After a dry 2013, reservoirs are near record lows for the start of a calendar year, setting the table for widespread water restrictions, reduced agricultural and energy production, and political bickering in 2014.
By Brett Walton
Circle of Blue
Like a human pulse, reservoirs are the most obvious indicator of a water-supply system’s health. At the beginning of 2014, three major U.S. regions are suffering, and the consequences touch all limbs of the body politic.
A topic attracting fervent debate in a normal year, water will crown the list of public policy concerns in the Western United States in 2014. Farmers will worry about having enough moisture to plant a crop. Farmworkers will be laid off. Hydropower generation will drop and force utilities to buy electricity on the market, a more expensive option. The recreation economy — which depends on reservoirs and rivers for boating, swimming, and rafting — will sag. In the summer, wildfires may rage. And arguments about how best to use a dwindling resource will reverberate from Austin to Sacramento.
Reservoirs in the nation’s two most populous states and in a watershed that supplies 40 million people with drinking water face unprecedented circumstances. Water reserves in parts of California, Texas, and the Colorado River Basin are at record lows for the start of a calendar year.
- In California a third consecutive dry year has prompted Governor Jerry Brown (D) to declare a drought emergency. Snow is scarce, at just 15 percent of normal as of February 5. Severe water cuts for farmers in the Central Valley, an agricultural kingpin, are expected. Fires are already burning in the southern hills – this during January, typically the rainy season. At least 17 communities are at risk of water shortages in the next 60 to 100 days. At the same time, the state is mulling two plans that would pump tens of billions of dollars into water projects: $US 25 billion for a pair of tunnels through the politically fraught and environmentally fragile Sacramento-San Joaquin Delta and a multibillion-dollar water infrastructure bond for the November ballot that is still being negotiated.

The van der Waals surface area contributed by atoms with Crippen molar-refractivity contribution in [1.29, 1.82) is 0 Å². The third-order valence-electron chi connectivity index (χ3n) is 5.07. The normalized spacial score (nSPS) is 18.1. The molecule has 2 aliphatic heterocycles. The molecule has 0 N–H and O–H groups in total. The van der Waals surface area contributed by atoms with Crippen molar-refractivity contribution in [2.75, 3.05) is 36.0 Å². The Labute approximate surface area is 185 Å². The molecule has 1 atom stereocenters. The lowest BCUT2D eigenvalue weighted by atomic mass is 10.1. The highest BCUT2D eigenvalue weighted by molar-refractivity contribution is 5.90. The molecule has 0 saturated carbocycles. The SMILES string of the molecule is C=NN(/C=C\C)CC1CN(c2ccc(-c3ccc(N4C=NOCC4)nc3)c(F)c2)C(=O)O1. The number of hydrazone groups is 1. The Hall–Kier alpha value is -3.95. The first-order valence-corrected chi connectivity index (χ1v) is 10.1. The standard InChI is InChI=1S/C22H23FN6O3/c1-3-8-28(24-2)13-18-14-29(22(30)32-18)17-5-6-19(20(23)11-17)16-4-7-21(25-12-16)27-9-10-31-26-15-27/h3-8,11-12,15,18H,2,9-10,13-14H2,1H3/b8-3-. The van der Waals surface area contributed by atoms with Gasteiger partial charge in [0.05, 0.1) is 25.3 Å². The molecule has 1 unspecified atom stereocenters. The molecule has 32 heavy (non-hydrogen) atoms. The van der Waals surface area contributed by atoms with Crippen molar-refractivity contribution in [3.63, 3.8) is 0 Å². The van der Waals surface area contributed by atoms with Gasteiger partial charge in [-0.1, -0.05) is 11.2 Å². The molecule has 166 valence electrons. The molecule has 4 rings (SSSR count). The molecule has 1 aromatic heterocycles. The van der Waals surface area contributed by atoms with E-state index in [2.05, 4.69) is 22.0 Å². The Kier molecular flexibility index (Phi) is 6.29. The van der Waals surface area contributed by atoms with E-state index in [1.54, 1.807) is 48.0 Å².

- In Texas, voters approved their own water bond last November – a $US 2 billion outlay. Now comes the haggling over which projects will see the money. State legislation set aside 20 percent of the funds for conservation, but supply-side solutions are sure to dominate discussions, especially with reservoirs and aquifers so low. Parts of central Texas, including the cities of Austin and San Antonio, face water restrictions.
- Along the Colorado River, the driest 14-year period in the historical record — which dates to 1908 — has set the stage for a first-ever declaration of water shortage for users in Arizona and Nevada. A shortage will not happen in 2014, but the amount of precipitation this year will determine whether water restrictions come sooner or later. Las Vegas, one of the Southwest cities that is most vulnerable to a shortage, will scramble to finish an emergency water connection in Lake Mead, its principal supply source.